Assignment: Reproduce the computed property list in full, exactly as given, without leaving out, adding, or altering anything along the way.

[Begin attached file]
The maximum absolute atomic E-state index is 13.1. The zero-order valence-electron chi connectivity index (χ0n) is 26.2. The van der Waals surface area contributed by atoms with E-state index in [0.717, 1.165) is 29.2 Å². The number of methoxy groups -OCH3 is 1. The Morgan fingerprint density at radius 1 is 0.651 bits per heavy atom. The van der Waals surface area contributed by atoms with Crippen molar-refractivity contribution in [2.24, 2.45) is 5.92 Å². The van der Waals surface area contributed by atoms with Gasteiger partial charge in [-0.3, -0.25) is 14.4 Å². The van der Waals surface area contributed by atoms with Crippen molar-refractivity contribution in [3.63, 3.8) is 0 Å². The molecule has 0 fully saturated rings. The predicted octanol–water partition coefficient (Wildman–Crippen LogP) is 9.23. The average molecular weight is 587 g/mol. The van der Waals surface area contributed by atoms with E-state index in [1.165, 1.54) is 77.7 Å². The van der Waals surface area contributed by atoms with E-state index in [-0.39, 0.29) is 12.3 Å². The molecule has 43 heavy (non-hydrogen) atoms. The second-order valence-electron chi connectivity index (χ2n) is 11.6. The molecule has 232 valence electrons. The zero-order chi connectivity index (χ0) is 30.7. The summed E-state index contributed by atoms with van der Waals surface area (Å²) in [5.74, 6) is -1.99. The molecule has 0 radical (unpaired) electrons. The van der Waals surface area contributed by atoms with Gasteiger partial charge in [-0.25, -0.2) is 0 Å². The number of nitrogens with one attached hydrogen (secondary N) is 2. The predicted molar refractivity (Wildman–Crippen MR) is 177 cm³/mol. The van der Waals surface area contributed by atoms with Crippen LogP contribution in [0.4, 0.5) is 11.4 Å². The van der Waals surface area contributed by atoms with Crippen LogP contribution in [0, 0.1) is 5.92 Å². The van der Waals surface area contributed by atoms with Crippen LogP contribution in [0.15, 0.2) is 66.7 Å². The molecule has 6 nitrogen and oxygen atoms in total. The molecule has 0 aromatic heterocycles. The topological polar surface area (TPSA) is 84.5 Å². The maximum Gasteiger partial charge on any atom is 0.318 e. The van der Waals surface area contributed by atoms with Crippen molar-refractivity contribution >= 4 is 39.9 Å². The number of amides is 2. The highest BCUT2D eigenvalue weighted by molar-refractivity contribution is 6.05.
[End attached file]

The maximum absolute atomic E-state index is 13.1. The zero-order valence-electron chi connectivity index (χ0n) is 26.2. The van der Waals surface area contributed by atoms with E-state index in [0.717, 1.165) is 29.2 Å². The number of methoxy groups -OCH3 is 1. The Morgan fingerprint density at radius 1 is 0.651 bits per heavy atom. The van der Waals surface area contributed by atoms with Crippen molar-refractivity contribution in [2.24, 2.45) is 5.92 Å². The van der Waals surface area contributed by atoms with Gasteiger partial charge in [-0.3, -0.25) is 14.4 Å². The van der Waals surface area contributed by atoms with Crippen molar-refractivity contribution in [3.63, 3.8) is 0 Å². The molecule has 0 fully saturated rings. The predicted octanol–water partition coefficient (Wildman–Crippen LogP) is 9.23. The average molecular weight is 587 g/mol. The van der Waals surface area contributed by atoms with E-state index in [1.165, 1.54) is 77.7 Å². The van der Waals surface area contributed by atoms with E-state index in [-0.39, 0.29) is 12.3 Å². The molecule has 43 heavy (non-hydrogen) atoms. The second-order valence-electron chi connectivity index (χ2n) is 11.6. The molecule has 232 valence electrons. The zero-order chi connectivity index (χ0) is 30.7. The summed E-state index contributed by atoms with van der Waals surface area (Å²) in [5.74, 6) is -1.99. The molecule has 0 radical (unpaired) electrons. The van der Waals surface area contributed by atoms with Gasteiger partial charge in [-0.25, -0.2) is 0 Å². The number of nitrogens with one attached hydrogen (secondary N) is 2. The predicted molar refractivity (Wildman–Crippen MR) is 177 cm³/mol. The van der Waals surface area contributed by atoms with Crippen LogP contribution in [0.4, 0.5) is 11.4 Å². The van der Waals surface area contributed by atoms with Crippen LogP contribution in [0, 0.1) is 5.92 Å². The van der Waals surface area contributed by atoms with Crippen LogP contribution in [0.15, 0.2) is 66.7 Å². The molecule has 6 nitrogen and oxygen atoms in total. The molecule has 0 aromatic heterocycles. The topological polar surface area (TPSA) is 84.5 Å². The maximum Gasteiger partial charge on any atom is 0.318 e. The van der Waals surface area contributed by atoms with Crippen molar-refractivity contribution >= 4 is 39.9 Å². The number of amides is 2. The highest BCUT2D eigenvalue weighted by molar-refractivity contribution is 6.05.